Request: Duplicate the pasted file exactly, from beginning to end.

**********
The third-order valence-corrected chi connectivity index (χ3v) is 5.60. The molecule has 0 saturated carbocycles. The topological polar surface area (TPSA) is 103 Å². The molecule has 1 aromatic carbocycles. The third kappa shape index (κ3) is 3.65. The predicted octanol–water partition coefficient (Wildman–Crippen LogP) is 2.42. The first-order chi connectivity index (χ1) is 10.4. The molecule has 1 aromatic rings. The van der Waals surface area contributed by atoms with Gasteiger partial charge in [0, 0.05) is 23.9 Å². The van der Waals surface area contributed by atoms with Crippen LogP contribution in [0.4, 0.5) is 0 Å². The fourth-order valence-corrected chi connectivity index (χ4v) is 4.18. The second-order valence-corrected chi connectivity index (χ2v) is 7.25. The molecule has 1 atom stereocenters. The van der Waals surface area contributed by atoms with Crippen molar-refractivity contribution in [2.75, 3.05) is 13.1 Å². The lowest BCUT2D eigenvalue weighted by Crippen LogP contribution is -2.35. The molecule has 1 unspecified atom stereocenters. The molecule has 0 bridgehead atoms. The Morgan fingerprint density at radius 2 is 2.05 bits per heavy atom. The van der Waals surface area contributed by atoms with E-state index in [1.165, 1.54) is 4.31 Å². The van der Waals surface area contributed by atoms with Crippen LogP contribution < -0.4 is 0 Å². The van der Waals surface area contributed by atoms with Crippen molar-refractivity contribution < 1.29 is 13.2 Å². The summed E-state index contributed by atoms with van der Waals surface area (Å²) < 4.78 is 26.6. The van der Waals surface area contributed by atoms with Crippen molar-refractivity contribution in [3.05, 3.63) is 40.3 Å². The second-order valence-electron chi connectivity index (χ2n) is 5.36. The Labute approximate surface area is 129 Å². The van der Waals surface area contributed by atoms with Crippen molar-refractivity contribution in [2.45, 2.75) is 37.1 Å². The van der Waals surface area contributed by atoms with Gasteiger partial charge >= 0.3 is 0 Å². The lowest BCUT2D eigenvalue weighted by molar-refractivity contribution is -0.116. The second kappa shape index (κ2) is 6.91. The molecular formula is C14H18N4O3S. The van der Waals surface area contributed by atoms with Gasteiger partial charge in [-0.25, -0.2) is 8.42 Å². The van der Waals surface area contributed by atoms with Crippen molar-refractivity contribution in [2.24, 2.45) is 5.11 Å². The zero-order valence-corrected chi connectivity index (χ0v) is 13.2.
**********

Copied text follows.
The third-order valence-corrected chi connectivity index (χ3v) is 5.60. The molecule has 0 saturated carbocycles. The topological polar surface area (TPSA) is 103 Å². The molecule has 1 aromatic carbocycles. The third kappa shape index (κ3) is 3.65. The predicted octanol–water partition coefficient (Wildman–Crippen LogP) is 2.42. The first-order chi connectivity index (χ1) is 10.4. The molecule has 1 aromatic rings. The van der Waals surface area contributed by atoms with Gasteiger partial charge in [0, 0.05) is 23.9 Å². The van der Waals surface area contributed by atoms with Crippen LogP contribution in [0.4, 0.5) is 0 Å². The fourth-order valence-corrected chi connectivity index (χ4v) is 4.18. The second-order valence-corrected chi connectivity index (χ2v) is 7.25. The molecule has 1 atom stereocenters. The van der Waals surface area contributed by atoms with Crippen molar-refractivity contribution in [2.75, 3.05) is 13.1 Å². The lowest BCUT2D eigenvalue weighted by Crippen LogP contribution is -2.35. The molecule has 1 unspecified atom stereocenters. The molecule has 0 bridgehead atoms. The Morgan fingerprint density at radius 2 is 2.05 bits per heavy atom. The van der Waals surface area contributed by atoms with E-state index in [1.165, 1.54) is 4.31 Å². The van der Waals surface area contributed by atoms with Crippen LogP contribution < -0.4 is 0 Å². The van der Waals surface area contributed by atoms with Crippen molar-refractivity contribution < 1.29 is 13.2 Å². The summed E-state index contributed by atoms with van der Waals surface area (Å²) < 4.78 is 26.6. The van der Waals surface area contributed by atoms with Crippen molar-refractivity contribution in [3.05, 3.63) is 40.3 Å². The second-order valence-electron chi connectivity index (χ2n) is 5.36. The Labute approximate surface area is 129 Å². The van der Waals surface area contributed by atoms with Crippen molar-refractivity contribution in [2.45, 2.75) is 37.1 Å². The van der Waals surface area contributed by atoms with Gasteiger partial charge >= 0.3 is 0 Å². The lowest BCUT2D eigenvalue weighted by molar-refractivity contribution is -0.116. The second kappa shape index (κ2) is 6.91. The molecular formula is C14H18N4O3S. The van der Waals surface area contributed by atoms with Gasteiger partial charge in [-0.25, -0.2) is 8.42 Å². The van der Waals surface area contributed by atoms with Crippen molar-refractivity contribution in [2.24, 2.45) is 5.11 Å². The zero-order valence-corrected chi connectivity index (χ0v) is 13.2.